One of the key issues at the center of the Building Bridges Initiative (BBI) appeal is the role of the president in the process.
While giving their personal verdicts on Friday at the Supreme Court in Nairobi, two Appellate judges who have so far submitted their judgements said that the BBI was not a Wanjiku-driven process as the appellants moved in court during the hearing last month.
What they said:
Justice Fatuma Sichale
Sichale averred that the president cannot initiate changes to the constitution through a popular initiative.
“I’m in agreement with the findings by the High court that His Excellency the President cannot initiate changes to the constitution through a popular initiative as provided by the Constitution in article 257.”
“His Excellency the President cannot be a wanjiku,” the judge said.
She also said that the President is not immune to civil proceedings.
She concurred with High Court’s judgement that the president was not a promoter of the BBI, but an initiator.
“I liken the president’ s position to that of a judge and it is difficult to say when he/she is acting in a personal capacity,” she ruled.
Justice Gatembu Kairu
In detail, Judge Kairu said the BBI process began during the March 9, 2018 handshake between president Uhuru Kenyatta and ODM Leader Raila Odinga, to the establishment of the BBI taskforce, up to the collection and verification of the signatures.
“It is a continuous process. It is unnecessary in my view to attempt to split that process to justify the claim that the process towards initiating the popular initiative began with the delivery of the draft amendment bill and supporting signatures to IEBC, and to ignore what preceded that.”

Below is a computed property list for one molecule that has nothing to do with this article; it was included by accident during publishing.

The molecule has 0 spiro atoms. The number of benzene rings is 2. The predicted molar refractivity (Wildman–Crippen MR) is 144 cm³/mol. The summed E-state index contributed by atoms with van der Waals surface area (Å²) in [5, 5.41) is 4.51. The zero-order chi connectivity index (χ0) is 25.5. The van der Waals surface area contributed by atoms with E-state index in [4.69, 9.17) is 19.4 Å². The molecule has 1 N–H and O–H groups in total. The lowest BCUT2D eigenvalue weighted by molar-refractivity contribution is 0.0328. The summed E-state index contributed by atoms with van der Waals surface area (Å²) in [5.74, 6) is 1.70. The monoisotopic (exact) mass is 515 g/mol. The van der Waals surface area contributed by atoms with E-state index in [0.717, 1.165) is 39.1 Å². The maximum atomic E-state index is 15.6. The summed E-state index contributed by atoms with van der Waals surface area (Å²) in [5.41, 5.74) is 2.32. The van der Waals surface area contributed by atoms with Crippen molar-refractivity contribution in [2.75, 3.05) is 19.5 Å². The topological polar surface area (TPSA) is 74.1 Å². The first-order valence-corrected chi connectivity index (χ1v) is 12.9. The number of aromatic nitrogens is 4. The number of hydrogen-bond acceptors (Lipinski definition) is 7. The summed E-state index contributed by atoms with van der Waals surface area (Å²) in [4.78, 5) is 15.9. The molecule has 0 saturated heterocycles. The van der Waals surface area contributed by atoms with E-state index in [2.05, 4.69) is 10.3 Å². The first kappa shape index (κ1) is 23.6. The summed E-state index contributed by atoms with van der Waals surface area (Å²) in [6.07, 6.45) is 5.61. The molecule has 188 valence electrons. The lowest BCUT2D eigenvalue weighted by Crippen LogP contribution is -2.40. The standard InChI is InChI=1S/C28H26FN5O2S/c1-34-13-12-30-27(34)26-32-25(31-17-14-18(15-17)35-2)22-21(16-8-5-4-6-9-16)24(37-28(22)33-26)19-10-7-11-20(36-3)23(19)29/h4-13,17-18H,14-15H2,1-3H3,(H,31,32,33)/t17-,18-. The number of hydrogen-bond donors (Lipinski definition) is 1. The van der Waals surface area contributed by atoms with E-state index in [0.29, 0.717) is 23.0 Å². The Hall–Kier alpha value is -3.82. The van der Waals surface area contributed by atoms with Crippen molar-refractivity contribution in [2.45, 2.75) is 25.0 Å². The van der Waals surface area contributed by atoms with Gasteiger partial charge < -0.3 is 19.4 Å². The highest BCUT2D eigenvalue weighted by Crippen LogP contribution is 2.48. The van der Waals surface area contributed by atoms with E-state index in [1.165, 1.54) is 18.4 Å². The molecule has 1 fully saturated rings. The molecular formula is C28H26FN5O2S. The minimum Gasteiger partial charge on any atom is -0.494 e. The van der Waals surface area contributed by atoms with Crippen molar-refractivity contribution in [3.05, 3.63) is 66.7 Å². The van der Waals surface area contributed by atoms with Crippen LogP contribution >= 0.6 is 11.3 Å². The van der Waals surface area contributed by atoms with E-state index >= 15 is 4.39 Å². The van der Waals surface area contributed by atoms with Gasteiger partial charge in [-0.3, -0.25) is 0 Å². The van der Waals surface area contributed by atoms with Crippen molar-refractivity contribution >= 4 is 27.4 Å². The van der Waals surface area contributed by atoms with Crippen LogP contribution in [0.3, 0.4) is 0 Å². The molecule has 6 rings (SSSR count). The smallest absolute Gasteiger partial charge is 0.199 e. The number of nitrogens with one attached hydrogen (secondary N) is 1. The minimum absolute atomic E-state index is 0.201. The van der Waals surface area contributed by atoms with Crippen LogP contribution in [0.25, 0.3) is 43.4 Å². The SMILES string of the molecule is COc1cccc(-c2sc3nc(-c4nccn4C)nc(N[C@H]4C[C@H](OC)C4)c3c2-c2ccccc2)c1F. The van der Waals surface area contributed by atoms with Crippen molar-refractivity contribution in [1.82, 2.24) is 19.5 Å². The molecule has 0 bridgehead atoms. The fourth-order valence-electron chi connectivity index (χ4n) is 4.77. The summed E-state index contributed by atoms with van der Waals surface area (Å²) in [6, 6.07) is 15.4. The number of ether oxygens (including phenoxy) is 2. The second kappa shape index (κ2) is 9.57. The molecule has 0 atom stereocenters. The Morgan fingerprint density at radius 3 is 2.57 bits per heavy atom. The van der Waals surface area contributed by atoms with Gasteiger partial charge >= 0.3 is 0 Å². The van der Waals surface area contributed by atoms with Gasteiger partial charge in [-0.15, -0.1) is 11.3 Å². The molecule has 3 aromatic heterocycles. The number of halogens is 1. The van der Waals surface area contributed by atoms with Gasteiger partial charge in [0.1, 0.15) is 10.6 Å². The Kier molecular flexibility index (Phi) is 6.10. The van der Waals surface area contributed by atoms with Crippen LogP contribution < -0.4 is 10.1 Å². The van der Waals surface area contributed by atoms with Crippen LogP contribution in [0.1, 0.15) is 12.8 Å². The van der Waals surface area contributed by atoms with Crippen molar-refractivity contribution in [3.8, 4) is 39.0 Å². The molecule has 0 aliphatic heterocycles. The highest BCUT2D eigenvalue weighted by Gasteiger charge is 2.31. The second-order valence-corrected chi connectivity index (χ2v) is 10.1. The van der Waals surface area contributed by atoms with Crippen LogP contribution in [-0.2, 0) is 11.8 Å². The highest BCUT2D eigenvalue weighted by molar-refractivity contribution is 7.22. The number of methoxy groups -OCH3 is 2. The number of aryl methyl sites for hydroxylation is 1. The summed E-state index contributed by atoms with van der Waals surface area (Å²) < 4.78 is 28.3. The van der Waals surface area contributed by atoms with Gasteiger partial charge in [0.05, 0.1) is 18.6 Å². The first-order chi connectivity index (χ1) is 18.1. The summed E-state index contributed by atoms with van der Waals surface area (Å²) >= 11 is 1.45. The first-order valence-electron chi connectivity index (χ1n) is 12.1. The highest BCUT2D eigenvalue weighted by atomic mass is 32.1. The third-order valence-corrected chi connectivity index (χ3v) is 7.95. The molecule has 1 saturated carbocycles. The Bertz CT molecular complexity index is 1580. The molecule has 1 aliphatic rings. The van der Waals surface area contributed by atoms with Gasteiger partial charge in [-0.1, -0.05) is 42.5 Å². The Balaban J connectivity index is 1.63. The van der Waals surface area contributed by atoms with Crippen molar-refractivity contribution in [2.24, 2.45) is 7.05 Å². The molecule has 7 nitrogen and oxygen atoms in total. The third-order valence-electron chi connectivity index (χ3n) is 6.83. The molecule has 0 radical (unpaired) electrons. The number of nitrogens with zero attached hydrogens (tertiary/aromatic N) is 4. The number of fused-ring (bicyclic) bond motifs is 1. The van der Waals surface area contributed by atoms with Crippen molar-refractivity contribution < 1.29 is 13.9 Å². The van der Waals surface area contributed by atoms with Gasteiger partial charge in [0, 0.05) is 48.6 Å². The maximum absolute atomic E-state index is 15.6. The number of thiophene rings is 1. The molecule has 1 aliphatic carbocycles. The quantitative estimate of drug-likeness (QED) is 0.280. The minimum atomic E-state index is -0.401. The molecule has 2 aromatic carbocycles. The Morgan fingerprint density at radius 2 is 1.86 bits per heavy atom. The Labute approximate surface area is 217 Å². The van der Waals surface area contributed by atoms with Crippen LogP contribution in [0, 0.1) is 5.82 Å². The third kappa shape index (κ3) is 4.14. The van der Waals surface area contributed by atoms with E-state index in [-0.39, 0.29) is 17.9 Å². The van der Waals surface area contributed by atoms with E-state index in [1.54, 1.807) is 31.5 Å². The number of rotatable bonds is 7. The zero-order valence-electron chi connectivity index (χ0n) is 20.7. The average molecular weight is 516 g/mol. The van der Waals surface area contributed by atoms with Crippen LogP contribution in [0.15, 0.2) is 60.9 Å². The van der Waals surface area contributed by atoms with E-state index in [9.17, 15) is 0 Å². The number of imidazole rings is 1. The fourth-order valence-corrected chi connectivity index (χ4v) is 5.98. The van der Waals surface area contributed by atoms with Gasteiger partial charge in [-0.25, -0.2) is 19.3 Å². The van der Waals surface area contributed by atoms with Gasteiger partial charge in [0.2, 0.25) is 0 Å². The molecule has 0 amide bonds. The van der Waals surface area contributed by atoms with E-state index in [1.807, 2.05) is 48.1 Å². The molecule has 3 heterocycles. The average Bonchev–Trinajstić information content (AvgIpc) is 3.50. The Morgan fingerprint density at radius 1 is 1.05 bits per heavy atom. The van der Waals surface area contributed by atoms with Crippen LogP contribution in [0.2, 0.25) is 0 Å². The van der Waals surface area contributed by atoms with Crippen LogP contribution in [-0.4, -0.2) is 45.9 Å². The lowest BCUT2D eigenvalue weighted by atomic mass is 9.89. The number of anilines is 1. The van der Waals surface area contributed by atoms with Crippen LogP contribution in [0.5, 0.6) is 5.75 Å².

The judge also ruled that the President’s participation in the process was not in his capacity as a private citizen, but was acting in an official capacity.
Kairu said that the President can be sued in personal capacity during his tenure.
He also ruled that all key players in the BBI process were promoters of the bill.
“There is no explicit ban against a person, including the president from promoting a constitutional amendment by popular initiative. All players including the president and Raila Odinga qualify as promoters.”
Justice Patrick Kiage
Kiage submitted that a popular initiative is a citizen-conceived, initiated and -driven process.
“A popular initiative is a citizen-driven initiative and when initiated by the president, no matter how well-intentioned, it ceases to be a popular initiative and should be called a state or presidential initiative,” he said.
He added that a popular initiative is a power reserved to the people, which Parliament has failed to do.
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